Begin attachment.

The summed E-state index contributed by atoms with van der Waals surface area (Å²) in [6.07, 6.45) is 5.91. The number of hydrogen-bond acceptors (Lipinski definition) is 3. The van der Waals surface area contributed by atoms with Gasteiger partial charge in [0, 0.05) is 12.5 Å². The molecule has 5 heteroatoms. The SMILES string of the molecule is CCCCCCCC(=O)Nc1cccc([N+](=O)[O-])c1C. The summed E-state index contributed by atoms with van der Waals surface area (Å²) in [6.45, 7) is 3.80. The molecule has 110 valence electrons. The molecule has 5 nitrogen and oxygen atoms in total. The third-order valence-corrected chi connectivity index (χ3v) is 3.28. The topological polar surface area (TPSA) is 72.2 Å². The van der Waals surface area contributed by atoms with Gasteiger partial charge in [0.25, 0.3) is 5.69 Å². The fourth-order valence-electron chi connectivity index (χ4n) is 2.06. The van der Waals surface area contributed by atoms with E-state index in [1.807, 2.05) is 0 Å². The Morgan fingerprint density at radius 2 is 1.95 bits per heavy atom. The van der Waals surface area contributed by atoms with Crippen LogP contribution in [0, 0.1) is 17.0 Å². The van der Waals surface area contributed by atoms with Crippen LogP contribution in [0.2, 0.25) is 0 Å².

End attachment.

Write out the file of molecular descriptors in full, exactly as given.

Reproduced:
The summed E-state index contributed by atoms with van der Waals surface area (Å²) in [6.07, 6.45) is 5.91. The number of hydrogen-bond acceptors (Lipinski definition) is 3. The van der Waals surface area contributed by atoms with Gasteiger partial charge in [0, 0.05) is 12.5 Å². The molecule has 5 heteroatoms. The SMILES string of the molecule is CCCCCCCC(=O)Nc1cccc([N+](=O)[O-])c1C. The summed E-state index contributed by atoms with van der Waals surface area (Å²) in [6.45, 7) is 3.80. The molecule has 110 valence electrons. The molecule has 5 nitrogen and oxygen atoms in total. The third-order valence-corrected chi connectivity index (χ3v) is 3.28. The topological polar surface area (TPSA) is 72.2 Å². The van der Waals surface area contributed by atoms with Gasteiger partial charge in [0.25, 0.3) is 5.69 Å². The fourth-order valence-electron chi connectivity index (χ4n) is 2.06. The van der Waals surface area contributed by atoms with E-state index in [1.807, 2.05) is 0 Å². The Morgan fingerprint density at radius 2 is 1.95 bits per heavy atom. The van der Waals surface area contributed by atoms with Crippen LogP contribution in [0, 0.1) is 17.0 Å². The van der Waals surface area contributed by atoms with Crippen LogP contribution in [0.2, 0.25) is 0 Å².